Up to 27 seconds of inattention after talking to your car or smartphone

Up to 27 seconds of inattention after talking to your car or smartphone
A University of Utah research assistant introduces a participant in new distracted driving studies to specialdevices designed to gauge mental distraction during road tests. Credit: AAA Foundation for Traffic Safety

If you think it is okay to talk to your car infotainment system or smartphone while driving or even when stopped at a red light, think again. It takes up to 27 seconds to regain full attention after issuing voice commands, University of Utah researchers found in a pair of new studies for the AAA Foundation for Traffic Safety.

One of the studies showed that it is highly distracting to use hands-free to dial phone numbers, call contacts, change music and send texts with Microsoft Cortana, Apple Siri and Google Now smartphone personal assistants, though Google Now was a bit less distracting than the others.

The other study examined voice-dialing, voice-contact calling and music selection using in-vehicle information or "infotainment" systems in 10 model-year 2015 vehicles. Three were rated as moderately distracting, six as highly distracting and the system in the 2015 Mazda 6 as very highly distracting.

"Just because these systems are in the car doesn't mean it's a good idea to use them while you are driving," says University of Utah psychology professor David Strayer, senior author of the two new studies. "They are very distracting, very error prone and very frustrating to use. Far too many people are dying because of on the roadway, and putting another source of distraction at the fingertips of drivers is not a good idea. It's better not to use them when you are driving."

The research also found that, contrary to what some may believe, practice with voice-recognition systems doesn't eliminate distraction. The studies also showed older drivers - those most likely to buy autos with infotainment systems - are much more distracted than younger drivers when giving voice commands.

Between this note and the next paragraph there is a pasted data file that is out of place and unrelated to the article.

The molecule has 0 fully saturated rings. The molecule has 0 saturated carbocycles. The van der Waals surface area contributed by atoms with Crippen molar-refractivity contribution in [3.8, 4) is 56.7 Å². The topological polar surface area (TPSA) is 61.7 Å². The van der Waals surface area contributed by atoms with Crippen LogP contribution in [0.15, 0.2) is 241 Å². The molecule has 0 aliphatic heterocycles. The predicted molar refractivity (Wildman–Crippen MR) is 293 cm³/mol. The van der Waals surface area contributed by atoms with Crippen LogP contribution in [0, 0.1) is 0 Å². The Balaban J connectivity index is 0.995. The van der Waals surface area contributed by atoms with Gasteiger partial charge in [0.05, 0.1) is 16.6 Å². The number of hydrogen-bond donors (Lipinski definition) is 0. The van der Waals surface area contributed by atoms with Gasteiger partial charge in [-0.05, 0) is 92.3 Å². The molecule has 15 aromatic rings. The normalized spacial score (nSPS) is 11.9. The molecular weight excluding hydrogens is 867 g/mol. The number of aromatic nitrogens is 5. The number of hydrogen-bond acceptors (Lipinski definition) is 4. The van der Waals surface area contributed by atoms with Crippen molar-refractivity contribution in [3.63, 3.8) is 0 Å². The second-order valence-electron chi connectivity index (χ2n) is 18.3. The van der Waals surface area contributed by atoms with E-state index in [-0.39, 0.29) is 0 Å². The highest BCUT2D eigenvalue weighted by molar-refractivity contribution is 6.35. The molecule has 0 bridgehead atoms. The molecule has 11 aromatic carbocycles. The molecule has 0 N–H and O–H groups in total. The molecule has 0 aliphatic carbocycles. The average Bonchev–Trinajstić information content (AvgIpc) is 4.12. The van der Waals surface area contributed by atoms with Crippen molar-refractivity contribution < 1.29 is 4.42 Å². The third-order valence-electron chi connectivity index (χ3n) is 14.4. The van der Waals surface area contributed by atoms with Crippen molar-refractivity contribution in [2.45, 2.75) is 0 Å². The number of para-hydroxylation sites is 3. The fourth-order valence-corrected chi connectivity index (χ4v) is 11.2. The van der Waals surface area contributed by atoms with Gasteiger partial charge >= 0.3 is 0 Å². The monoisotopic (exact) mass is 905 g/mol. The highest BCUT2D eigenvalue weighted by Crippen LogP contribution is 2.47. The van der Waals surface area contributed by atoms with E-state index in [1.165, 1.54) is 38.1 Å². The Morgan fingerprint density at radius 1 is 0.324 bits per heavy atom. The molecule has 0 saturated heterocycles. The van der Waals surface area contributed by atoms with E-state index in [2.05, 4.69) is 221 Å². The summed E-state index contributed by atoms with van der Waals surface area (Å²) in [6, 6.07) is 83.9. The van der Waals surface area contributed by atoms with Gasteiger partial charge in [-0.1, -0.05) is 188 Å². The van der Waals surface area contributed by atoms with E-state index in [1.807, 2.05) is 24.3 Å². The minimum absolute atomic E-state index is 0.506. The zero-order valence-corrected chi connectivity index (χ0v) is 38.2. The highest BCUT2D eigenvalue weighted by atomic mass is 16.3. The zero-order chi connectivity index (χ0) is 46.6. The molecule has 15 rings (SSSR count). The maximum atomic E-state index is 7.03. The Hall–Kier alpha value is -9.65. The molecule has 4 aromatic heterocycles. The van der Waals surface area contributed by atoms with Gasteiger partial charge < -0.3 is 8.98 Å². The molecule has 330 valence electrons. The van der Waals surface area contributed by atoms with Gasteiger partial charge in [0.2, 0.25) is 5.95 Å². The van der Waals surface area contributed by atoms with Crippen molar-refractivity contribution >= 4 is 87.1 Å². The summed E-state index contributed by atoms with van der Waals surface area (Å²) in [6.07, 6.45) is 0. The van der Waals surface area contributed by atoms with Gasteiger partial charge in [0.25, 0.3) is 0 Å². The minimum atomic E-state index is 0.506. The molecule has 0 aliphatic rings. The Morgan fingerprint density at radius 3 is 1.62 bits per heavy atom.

But the most surprising finding was that a driver traveling only 25 mph continues to be distracted for up to 27 seconds after disconnecting from highly distracting phone and car voice-command systems, and up to 15 seconds after disconnecting from the moderately distracting systems.

The 27 seconds means a driver traveling 25 mph would cover the length of three football fields before regaining full attention.

"Most people think, 'I hang up and I'm good to go,'" Strayer says. "But that's just not the case. We see it takes a surprisingly long time to come back to full attention. Even sending a short text message can cause almost another 30 seconds of impaired attention."

"The voice-command technology isn't ready," says Joel Cooper, a University of Utah research assistant professor of psychology and a co-author of the new studies. "It's in the cars and is billed as a safe alternative to manual interactions with your car, but the voice systems simply don't work well enough."